One of the disappointed passengers loudly demanded that something must be done, and explained repeatedly to the ticket agents why this situation was intolerable. We were both extremely uncomfortable, feeling a mix of emotions including humiliation by association with the pushy group member, anxiety over the outcome, and frustration over the whole mess. Emotions in group situations can be contagious. Self awareness can allow you to maintain objectivity and flexibility in a crisis.
6. Respect each other.
Penny and I have different preferences, and sometimes we plan for them. When I go windsurfing on the Outer Banks, Penny goes to a little known art gallery where she has found great deals on antique prints over the years. Still, I admit that I gave her more than a little grief about her decision to eat at a McDonalds in Kyoto.
I complained that the smell of French fries would be evident to everyone in the Ryokan, where we were staying. In the end,I had to admit that she had a wonderful experience with people at the foreign/familiar fast food location, and that has provided a good travel story for years. The idea in this story is to respect one anothers' preferences, and work to accommodate them as often as possible.
7. Hope for the best (but expect the worst).
One of the problems with great vacation plans is great expectations. Sometimes they are fulfilled. I refused to believe that the Taj Mahal could be as stunning as all the pictures I have seen of it. But when you walk through the portal, it just knocks your socks off. Nonetheless, great expectations can lead to great disappointments.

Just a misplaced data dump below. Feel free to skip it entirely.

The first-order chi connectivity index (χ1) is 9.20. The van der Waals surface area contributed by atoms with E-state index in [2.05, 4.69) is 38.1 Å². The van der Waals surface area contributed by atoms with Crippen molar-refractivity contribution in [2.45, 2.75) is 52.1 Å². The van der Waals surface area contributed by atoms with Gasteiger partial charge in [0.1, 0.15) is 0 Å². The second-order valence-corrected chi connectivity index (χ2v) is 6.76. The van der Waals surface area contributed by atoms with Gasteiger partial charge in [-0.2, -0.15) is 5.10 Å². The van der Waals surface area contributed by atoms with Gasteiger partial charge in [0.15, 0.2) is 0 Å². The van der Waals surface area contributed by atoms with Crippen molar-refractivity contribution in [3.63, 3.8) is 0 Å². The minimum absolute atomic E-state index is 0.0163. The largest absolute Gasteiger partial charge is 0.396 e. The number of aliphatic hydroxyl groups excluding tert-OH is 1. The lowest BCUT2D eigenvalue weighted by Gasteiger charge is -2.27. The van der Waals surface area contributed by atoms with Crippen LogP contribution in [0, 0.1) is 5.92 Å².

A meal at a special country restaurant booked a month in advance for our anniversary was marred by bad weather,I knew a snow storm was coming, and bad treatment at the bed and breakfast. In situations like this, I tend to get mad at myself for the mishap. "How could I be so stupid?" I know it doesn't make sense, to beat up on myself, but the emotional impact of a disappointment works its way out in odd ways for each of us.
If you are aware of what is going on, you can avoid generalizing, and just accept it for it what it is—a disappointment. Perhaps there is some way to reduce the risk in the future, but it's not a reason to give up on high expectations. Just don't punish yourself or anyone else too much for it.
Brock Hansen, LCSW offers coaching in Emotional Intelligence Skills on his website at Change-for-Good.org.